An axiom of hauling livestock is that the number of animals you load in the trailer should be the same when you arrive. However, rules are made to be broken.
It was a beautiful fall day when I handed over a ram to a Fauquier County family for a breeding lease. But just a few hours later, I realized that I had given them the wrong ram – they needed Alfred and I’d just given them Lionel. Aghast, I called to explain the situation and agreed to meet them at that Fauquier County culinary landmark, Pete’s Park ’N Eat, where Opal Road spills out onto U.S. routes 29 and 17.
We arrived at the same time. Ready for the ram switcheroo, I strode to the rear of my rig and stood there dumbfounded. While the large swing gate was securely latched, the small door that formed part of it had slid open and Alfred was gone. Panicking, I even checked the corners, an absurd move since Alfred is a beefy 220-pounder. Immediately, I began to imagine scenarios of a sheep in traffic; they were all horrific, and that was before the lawyers got involved. I walked to the other rig and told the man that something terrible had happened. Alfred had escaped from the trailer, and I had to leave immediately. In the meantime, they had to give me Lionel, as he was leased to another farm. Even without an advanced degree, the man knew I was completely nuts.
“What do you think you’re going to do – find him by the side of the road?” he asked.
“I don’t know, but I’ve got to try,” I replied.
After loading a puzzled Lionel and double-checking the door latches, I sped back toward Amissville. It was now after 5, and the sun seemed to mock me as it sank ever lower in the sky. While scanning the roadside for a white form in the waning light, I called my husband, Dave, and asked him to put out a three-county all points bulletin for a ram on the lam.
While I drove, I began to think about what might have happened. I had not checked the sliding-door latch, as I had used the large gate to load the animal, and road vibration could have slowly slid the door open. Alfred just had to wait until I slowed down or stopped in order to make his escape. I’d only stopped twice during the trip: at the top of my road by U.S. 211 and at an intersection with Route 229. Perhaps he’d jumped before I’d even turned onto U.S. 211. Maybe he was waiting impatiently for me at home.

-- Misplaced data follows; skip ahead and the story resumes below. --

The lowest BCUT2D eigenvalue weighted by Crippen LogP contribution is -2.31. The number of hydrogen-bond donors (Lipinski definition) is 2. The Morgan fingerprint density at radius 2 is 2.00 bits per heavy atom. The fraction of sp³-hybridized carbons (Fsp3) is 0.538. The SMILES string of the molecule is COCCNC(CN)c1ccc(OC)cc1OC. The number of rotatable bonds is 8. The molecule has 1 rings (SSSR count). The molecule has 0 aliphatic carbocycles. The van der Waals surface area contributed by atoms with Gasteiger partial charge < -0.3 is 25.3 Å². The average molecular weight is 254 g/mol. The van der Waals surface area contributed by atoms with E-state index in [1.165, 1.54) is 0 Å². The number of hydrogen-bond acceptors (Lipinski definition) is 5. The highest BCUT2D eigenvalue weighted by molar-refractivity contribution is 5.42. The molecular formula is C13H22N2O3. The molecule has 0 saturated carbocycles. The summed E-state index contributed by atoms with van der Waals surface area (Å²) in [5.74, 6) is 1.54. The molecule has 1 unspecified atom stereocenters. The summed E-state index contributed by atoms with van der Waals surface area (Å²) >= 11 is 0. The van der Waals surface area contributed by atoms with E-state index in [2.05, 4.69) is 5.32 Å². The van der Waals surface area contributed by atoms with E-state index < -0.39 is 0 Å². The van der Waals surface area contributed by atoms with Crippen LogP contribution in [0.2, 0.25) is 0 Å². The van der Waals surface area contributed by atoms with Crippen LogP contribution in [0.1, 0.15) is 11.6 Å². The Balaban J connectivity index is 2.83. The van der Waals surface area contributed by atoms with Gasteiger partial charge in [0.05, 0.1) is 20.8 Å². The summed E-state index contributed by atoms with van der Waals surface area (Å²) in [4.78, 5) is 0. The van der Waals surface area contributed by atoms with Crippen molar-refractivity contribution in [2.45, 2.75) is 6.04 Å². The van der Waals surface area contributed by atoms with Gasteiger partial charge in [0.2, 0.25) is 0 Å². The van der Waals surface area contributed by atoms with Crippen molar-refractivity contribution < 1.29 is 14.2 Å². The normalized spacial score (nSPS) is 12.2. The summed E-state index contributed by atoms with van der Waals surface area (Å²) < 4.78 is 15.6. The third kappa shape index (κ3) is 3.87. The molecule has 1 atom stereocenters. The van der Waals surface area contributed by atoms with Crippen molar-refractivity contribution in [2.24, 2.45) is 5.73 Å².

After getting home and not finding Alfred, I set out to retrace the route again with only minutes until darkness. Suddenly, my husband called and said Fauquier County had received a report of a ram grazing in the cemetery off Route 229 just south of my route. How appropriate. Moments later, I looked across the headstones but saw no sheep. As I spoke with the occupant of a nearby house, I saw a truck coming down the driveway of a farm across the road. It was Brad Rosenberger’s daughter, Natalie, and when she stopped on the opposite shoulder, she called out, “Are you looking for a sheep? If you are, I’ve got him.”
Alfred greeted me affectionately, and he was safe, sound and rather elated by his adventure. It seems he had snacked in the cemetery and then caught a whiff of the small flock of ewes across the road. When Natalie saw him gazing at the girls through the fence, she grabbed a rope and went to catch him. He made it easy by walking up to her to be haltered and happily following her into the trailer.
I have so much for which to be thankful. After escaping, Alfred kept off the highway so no one, human or bovine, was hurt during his adventure. He also escaped near the only farm along the route that had sheep. More than anything, Alfred had the good fortune to be found by honorable people like the Rosenbergers, as someone else might have shot him like a deer or hauled him off to the livestock auction. As I delivered tired and probably carsick (trailersick?) rams long after nightfall, I counted my blessings like so many sheep.